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Photo credit: Sarafina Magazine

You then went on to teach drama in China. What was the decision around that? What did that experience teach you?

I went through a phase of questioning certain things in my life. China was never something I planned, it just happened. I was looking for a different job opportunity and I really wanted to do something that involved anything arts-related as well as going overseas. My sister actually came across the job application to teach drama in Beijing at the first drama academy in China called Dreammaker Drama Academy, which forms part of the international drama academy, Helen O’Grady. The main focus was to teach children English by using drama techniques as well as teaching communication skills, confidence and teamwork by using drama as a tool. Living in Beijing was quite challenging in the beginning. It was my first time abroad, the culture was very different and I couldn’t speak Mandarin. It was an unforgettable experience. I learned so much about the culture, I made friends from all over the world and it made me stronger as a person. What was also very powerful was to discover how the arts were used as a tool to teach a language and how a child that stepped into my classroom who couldn’t speak a word of English and didn’t have confidence, could at the end of a month stand on a stage and perform. I came home in 2016 as I had received a job opportunity back in South Africa. It was a difficult decision to make but I had to come home in order to challenge myself and to see what I am capable of in order to contribute to the South African arts sector that I am so passionate about and see how I could implement upliftment, development and a different perspective.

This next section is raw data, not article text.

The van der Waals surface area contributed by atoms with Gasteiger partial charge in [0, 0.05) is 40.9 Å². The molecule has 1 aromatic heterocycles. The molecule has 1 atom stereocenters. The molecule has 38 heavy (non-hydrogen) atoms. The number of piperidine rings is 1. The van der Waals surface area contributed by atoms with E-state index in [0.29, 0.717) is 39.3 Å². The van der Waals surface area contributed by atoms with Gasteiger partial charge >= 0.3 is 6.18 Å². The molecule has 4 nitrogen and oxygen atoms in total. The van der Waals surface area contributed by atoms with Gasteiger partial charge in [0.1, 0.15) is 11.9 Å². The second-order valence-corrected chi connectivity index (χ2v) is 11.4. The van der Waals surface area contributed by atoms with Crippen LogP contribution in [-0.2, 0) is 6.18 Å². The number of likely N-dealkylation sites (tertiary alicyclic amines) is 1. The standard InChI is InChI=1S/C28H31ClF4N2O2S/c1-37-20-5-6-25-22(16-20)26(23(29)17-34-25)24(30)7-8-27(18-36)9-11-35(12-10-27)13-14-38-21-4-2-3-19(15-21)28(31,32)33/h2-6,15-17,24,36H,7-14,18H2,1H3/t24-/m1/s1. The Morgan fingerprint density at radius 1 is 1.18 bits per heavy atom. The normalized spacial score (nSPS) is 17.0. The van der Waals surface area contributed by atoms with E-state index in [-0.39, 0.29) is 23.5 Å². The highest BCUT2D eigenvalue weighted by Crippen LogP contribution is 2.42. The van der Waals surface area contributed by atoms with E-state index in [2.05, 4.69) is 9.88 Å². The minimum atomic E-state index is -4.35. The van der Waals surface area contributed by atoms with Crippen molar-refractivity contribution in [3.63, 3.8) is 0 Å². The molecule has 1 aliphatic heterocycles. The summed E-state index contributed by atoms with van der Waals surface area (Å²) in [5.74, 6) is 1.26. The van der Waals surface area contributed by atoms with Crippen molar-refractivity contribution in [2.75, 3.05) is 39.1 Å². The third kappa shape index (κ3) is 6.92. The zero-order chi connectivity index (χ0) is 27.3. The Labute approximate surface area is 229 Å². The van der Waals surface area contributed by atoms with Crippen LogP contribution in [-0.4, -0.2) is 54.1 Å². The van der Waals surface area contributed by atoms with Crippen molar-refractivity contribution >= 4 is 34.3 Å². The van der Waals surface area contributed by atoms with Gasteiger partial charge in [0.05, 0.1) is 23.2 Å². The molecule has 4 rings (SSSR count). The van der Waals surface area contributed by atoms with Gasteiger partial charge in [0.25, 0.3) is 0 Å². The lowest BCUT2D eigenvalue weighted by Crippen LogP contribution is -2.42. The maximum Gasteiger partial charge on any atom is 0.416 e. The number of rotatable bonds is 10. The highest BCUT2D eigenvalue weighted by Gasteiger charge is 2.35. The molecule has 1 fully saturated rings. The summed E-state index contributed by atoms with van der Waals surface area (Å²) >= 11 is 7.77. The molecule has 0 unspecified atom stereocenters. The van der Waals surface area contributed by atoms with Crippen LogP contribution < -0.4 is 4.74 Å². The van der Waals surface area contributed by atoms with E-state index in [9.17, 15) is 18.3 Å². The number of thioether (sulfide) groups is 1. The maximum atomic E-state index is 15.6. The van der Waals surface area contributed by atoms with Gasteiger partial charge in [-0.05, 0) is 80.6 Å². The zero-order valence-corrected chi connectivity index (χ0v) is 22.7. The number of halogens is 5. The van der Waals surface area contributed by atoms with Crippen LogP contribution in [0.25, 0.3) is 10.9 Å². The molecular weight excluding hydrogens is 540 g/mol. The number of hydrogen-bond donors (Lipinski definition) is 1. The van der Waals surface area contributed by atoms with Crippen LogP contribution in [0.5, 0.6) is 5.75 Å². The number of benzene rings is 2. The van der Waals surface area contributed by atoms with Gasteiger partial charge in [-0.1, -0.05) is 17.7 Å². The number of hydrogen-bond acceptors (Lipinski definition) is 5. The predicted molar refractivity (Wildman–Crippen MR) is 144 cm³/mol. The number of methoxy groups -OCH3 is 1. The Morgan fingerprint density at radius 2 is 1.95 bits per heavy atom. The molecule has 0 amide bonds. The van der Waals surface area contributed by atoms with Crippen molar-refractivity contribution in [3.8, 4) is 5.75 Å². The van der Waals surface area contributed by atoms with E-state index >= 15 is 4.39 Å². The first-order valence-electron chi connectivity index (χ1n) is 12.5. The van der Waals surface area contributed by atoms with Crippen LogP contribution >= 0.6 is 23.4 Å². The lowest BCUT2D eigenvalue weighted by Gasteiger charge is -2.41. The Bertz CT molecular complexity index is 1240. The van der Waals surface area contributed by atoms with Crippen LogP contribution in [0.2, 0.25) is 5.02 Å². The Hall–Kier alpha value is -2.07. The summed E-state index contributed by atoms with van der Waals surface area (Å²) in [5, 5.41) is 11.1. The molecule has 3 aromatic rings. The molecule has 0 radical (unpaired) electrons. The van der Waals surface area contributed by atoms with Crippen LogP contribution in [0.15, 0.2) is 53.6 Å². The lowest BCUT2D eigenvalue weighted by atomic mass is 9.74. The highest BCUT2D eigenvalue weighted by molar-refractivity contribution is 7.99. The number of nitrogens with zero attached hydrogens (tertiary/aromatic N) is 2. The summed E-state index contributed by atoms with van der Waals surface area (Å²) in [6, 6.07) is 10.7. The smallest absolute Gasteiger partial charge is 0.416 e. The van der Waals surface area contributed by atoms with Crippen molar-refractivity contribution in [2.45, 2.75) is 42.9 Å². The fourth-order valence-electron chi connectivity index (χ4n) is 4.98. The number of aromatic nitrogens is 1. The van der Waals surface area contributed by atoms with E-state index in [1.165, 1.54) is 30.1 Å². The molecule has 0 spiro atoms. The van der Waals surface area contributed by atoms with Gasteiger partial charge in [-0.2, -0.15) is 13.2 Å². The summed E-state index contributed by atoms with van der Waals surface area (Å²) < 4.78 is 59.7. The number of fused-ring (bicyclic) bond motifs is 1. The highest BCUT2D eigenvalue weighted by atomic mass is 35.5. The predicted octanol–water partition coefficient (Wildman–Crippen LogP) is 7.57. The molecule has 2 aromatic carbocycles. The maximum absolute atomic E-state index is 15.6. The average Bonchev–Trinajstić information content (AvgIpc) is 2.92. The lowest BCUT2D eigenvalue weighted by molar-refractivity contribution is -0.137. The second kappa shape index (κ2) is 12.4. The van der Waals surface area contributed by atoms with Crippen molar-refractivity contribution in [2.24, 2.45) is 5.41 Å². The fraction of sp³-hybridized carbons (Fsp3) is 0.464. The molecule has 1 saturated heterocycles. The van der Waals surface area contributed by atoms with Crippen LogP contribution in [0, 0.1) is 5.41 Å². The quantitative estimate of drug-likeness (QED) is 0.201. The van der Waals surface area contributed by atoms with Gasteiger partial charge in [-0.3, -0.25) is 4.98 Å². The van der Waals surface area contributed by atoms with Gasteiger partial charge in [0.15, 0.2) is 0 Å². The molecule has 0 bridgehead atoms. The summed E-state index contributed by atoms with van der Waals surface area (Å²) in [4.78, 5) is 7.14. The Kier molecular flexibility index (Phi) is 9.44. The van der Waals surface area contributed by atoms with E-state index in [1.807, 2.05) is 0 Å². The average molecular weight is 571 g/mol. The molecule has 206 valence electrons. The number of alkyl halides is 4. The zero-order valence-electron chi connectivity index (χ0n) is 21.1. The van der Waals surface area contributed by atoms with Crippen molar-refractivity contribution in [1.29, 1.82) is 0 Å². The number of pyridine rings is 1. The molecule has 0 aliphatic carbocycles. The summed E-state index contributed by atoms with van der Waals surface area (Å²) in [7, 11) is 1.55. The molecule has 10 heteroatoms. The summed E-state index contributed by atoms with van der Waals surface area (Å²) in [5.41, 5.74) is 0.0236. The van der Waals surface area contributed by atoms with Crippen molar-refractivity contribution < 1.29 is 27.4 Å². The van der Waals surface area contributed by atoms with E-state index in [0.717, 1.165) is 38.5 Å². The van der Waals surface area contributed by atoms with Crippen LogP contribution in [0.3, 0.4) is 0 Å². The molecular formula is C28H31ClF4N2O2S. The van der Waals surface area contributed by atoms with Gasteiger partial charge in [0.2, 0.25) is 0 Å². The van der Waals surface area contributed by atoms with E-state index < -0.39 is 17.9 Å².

What was it that attracted you to working with Distell?

As I am passionate about the arts, it was amazing to discover how a corporate company like Distell sees value in the arts and how the arts are a catalyst for individual, social and environmental change. Distell is also one of the few fast consumer goods companies that have contributed to the arts sector for over 55 years. If that doesn’t attract anyone, then I have no words!

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Photo credit: Sarafina Magazine

How has your role within that company evolved?

I started at Distell in 2013 as a temporary assistant. At that time I didn’t know much about how corporate and the arts come together but I always made it a point to find out and to ask questions if I didn’t know something. After six months, I was offered a permanent position as a co-ordinator in Corporate Social Investment, where I worked for two years. In 2016, when I came back from China, I received the position of Corporate Social Investment Controller, focussing on arts and culture and now I am the Corporate Affairs Specialist, project managing Arts and Culture projects as well as the Distell corporate brand through the arts. Distell has really played a big part in the growth of my career as well as my understanding and knowledge of how business/corporate and the arts come together. I also had the opportunity to study through the University of Cambridge, where I did a sustainability practitioners programme. I then did a corporate social investment master classes through Next Generation and Trialogue. That gave me a better understanding of how businesses and the world are evolving and how the arts can fit into that space and move with these changes. It also made me realise that there is so much more to the arts space and that the arts are a tool for skills development, job creation and upliftment.